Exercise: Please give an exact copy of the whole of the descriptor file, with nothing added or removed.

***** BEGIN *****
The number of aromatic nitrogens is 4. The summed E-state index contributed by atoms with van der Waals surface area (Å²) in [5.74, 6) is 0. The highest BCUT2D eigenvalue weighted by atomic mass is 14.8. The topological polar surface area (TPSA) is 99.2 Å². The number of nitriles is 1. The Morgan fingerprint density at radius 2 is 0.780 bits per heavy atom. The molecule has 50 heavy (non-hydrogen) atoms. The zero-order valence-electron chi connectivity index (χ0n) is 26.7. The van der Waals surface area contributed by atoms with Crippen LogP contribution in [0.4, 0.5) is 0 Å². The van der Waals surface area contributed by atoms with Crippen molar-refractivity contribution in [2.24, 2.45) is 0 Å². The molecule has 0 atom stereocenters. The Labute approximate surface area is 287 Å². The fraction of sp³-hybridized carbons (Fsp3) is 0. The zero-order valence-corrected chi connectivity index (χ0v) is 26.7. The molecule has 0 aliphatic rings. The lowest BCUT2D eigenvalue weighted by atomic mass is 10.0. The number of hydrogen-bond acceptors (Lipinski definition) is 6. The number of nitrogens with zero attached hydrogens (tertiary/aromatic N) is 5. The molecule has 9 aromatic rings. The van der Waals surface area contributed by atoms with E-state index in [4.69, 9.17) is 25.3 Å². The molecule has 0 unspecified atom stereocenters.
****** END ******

The number of aromatic nitrogens is 4. The summed E-state index contributed by atoms with van der Waals surface area (Å²) in [5.74, 6) is 0. The highest BCUT2D eigenvalue weighted by atomic mass is 14.8. The topological polar surface area (TPSA) is 99.2 Å². The number of nitriles is 1. The Morgan fingerprint density at radius 2 is 0.780 bits per heavy atom. The molecule has 50 heavy (non-hydrogen) atoms. The zero-order valence-electron chi connectivity index (χ0n) is 26.7. The van der Waals surface area contributed by atoms with Crippen LogP contribution in [0.4, 0.5) is 0 Å². The van der Waals surface area contributed by atoms with Crippen molar-refractivity contribution in [2.24, 2.45) is 0 Å². The molecule has 0 atom stereocenters. The Labute approximate surface area is 287 Å². The fraction of sp³-hybridized carbons (Fsp3) is 0. The zero-order valence-corrected chi connectivity index (χ0v) is 26.7. The molecule has 0 aliphatic rings. The lowest BCUT2D eigenvalue weighted by atomic mass is 10.0. The number of hydrogen-bond acceptors (Lipinski definition) is 6. The number of nitrogens with zero attached hydrogens (tertiary/aromatic N) is 5. The molecule has 9 aromatic rings. The van der Waals surface area contributed by atoms with E-state index in [4.69, 9.17) is 25.3 Å². The molecule has 0 unspecified atom stereocenters.